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What is subject to estate taxes?


To figure federal estate taxes at the time of your death, the trustee will first need to determine the fair market value of all your assets, which is your gross assets. Then, they will subtract allowable deductions and allowances for gifts made since 1977 to arrive at your net taxable assets. The Internal Revenue Service expects your estate to pay taxes on that amount if it is above $12.06 million for the head of the household. Texas and 37 other states have no state estate tax.


Any property you own at the time of your death, minus the mortgage or loans due on the property, counts as an asset. This includes any real estate and artwork, collections and other items. Your trustee will need to determine its value at the time of your death before heading to probate court as it is that figure they must count, regardless of what you paid for the property.

Stocks and bonds

The trustee also has to do due diligence to determine what stocks and bonds you owned at the time of your death as they count as assets. If you inherited stocks and bonds, only the difference between their value when you inherited them and their current value counts as an asset.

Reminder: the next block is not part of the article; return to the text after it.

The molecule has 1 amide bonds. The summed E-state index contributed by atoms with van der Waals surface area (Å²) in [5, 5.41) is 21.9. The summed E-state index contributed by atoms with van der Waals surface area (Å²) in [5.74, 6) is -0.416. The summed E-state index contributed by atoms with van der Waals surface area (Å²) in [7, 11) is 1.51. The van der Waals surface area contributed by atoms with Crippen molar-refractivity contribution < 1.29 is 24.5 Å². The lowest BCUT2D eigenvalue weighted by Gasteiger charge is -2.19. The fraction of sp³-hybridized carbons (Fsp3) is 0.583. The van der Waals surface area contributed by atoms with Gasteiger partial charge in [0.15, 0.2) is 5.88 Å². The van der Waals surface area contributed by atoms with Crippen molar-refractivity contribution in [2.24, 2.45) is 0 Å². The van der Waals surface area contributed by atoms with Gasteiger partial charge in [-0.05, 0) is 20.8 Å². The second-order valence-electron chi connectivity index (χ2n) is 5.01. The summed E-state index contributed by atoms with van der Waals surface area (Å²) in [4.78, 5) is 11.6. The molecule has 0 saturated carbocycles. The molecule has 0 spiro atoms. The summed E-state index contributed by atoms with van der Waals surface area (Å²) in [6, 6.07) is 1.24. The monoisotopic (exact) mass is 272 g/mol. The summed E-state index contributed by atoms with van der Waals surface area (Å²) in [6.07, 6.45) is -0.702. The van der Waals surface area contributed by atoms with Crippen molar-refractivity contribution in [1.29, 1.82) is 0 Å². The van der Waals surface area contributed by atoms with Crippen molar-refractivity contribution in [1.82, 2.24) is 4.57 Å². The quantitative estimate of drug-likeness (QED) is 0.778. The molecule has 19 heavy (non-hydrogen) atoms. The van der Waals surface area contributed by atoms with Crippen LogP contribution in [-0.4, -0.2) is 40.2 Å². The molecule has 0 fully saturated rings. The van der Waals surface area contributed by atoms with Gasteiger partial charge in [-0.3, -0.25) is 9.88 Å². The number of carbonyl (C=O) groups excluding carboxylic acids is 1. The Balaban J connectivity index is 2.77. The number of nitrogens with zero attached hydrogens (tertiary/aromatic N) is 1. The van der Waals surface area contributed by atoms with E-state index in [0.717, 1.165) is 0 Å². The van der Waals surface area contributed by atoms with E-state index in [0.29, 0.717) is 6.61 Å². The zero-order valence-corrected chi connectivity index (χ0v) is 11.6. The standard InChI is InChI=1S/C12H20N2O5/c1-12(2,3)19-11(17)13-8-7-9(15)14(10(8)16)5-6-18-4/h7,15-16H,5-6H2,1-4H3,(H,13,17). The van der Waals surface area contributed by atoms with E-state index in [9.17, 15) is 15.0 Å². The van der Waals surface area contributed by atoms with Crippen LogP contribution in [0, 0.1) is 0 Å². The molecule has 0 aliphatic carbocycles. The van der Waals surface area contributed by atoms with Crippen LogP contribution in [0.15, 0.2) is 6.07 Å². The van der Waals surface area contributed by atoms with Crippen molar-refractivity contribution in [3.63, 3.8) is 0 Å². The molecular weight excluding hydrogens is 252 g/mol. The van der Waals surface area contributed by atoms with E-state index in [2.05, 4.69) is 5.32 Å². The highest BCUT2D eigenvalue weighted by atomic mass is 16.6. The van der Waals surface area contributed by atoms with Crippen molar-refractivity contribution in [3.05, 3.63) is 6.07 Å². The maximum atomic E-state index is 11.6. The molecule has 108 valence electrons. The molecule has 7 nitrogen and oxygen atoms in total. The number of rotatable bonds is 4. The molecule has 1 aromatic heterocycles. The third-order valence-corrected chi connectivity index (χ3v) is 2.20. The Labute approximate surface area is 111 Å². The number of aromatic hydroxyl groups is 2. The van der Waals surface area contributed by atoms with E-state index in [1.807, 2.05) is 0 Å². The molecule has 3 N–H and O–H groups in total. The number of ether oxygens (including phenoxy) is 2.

Cash, notes and annuities

Any money in an account with your name on it is an asset to your estate. If they grew in value after your death and before your estate settles, the trustee must obtain a tax identification number and report that income separately.

Life Insurance

Life insurance is generally considered an asset to the person named in the policy. In some cases, you can transfer ownership of the life insurance to someone else at least three years before your death and avoid having it counted as part of your estate.

You can help your trustee by regularly providing them with a list of all your assets.